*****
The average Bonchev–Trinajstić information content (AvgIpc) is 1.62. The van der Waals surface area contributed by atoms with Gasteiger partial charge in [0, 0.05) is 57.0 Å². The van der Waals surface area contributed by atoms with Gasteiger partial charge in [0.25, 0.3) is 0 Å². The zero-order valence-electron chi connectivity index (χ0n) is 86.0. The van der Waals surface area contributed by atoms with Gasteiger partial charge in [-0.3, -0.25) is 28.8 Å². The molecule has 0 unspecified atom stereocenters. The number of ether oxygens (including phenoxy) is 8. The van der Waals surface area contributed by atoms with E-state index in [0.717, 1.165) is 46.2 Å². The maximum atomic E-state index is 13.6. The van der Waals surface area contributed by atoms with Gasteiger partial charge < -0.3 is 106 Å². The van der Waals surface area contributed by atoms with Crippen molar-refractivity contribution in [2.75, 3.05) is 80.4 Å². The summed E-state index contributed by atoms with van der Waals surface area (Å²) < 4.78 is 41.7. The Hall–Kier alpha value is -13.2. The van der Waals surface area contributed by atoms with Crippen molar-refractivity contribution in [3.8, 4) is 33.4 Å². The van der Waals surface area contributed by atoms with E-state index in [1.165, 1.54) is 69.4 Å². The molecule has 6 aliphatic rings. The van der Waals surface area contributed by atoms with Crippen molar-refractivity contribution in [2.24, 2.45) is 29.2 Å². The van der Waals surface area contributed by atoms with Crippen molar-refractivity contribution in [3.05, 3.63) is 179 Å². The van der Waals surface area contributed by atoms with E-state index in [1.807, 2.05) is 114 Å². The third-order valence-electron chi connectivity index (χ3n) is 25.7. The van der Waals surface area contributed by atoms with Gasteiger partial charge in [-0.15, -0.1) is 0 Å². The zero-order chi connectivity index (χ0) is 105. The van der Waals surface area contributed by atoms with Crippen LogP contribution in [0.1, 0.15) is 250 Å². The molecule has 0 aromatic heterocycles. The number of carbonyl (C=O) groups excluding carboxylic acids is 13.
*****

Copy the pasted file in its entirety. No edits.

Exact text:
The average Bonchev–Trinajstić information content (AvgIpc) is 1.62. The van der Waals surface area contributed by atoms with Gasteiger partial charge in [0, 0.05) is 57.0 Å². The van der Waals surface area contributed by atoms with Gasteiger partial charge in [0.25, 0.3) is 0 Å². The zero-order valence-electron chi connectivity index (χ0n) is 86.0. The van der Waals surface area contributed by atoms with Gasteiger partial charge in [-0.3, -0.25) is 28.8 Å². The molecule has 0 unspecified atom stereocenters. The number of ether oxygens (including phenoxy) is 8. The van der Waals surface area contributed by atoms with E-state index in [0.717, 1.165) is 46.2 Å². The maximum atomic E-state index is 13.6. The van der Waals surface area contributed by atoms with Gasteiger partial charge < -0.3 is 106 Å². The van der Waals surface area contributed by atoms with Crippen molar-refractivity contribution in [2.75, 3.05) is 80.4 Å². The summed E-state index contributed by atoms with van der Waals surface area (Å²) < 4.78 is 41.7. The Hall–Kier alpha value is -13.2. The van der Waals surface area contributed by atoms with Crippen molar-refractivity contribution in [3.8, 4) is 33.4 Å². The van der Waals surface area contributed by atoms with E-state index in [1.165, 1.54) is 69.4 Å². The molecule has 6 aliphatic rings. The van der Waals surface area contributed by atoms with Crippen molar-refractivity contribution in [2.24, 2.45) is 29.2 Å². The van der Waals surface area contributed by atoms with Crippen molar-refractivity contribution in [3.05, 3.63) is 179 Å². The van der Waals surface area contributed by atoms with E-state index in [1.807, 2.05) is 114 Å². The third-order valence-electron chi connectivity index (χ3n) is 25.7. The van der Waals surface area contributed by atoms with Gasteiger partial charge in [-0.15, -0.1) is 0 Å². The zero-order chi connectivity index (χ0) is 105. The van der Waals surface area contributed by atoms with Crippen LogP contribution in [0.1, 0.15) is 250 Å². The molecule has 0 aromatic heterocycles. The number of carbonyl (C=O) groups excluding carboxylic acids is 13.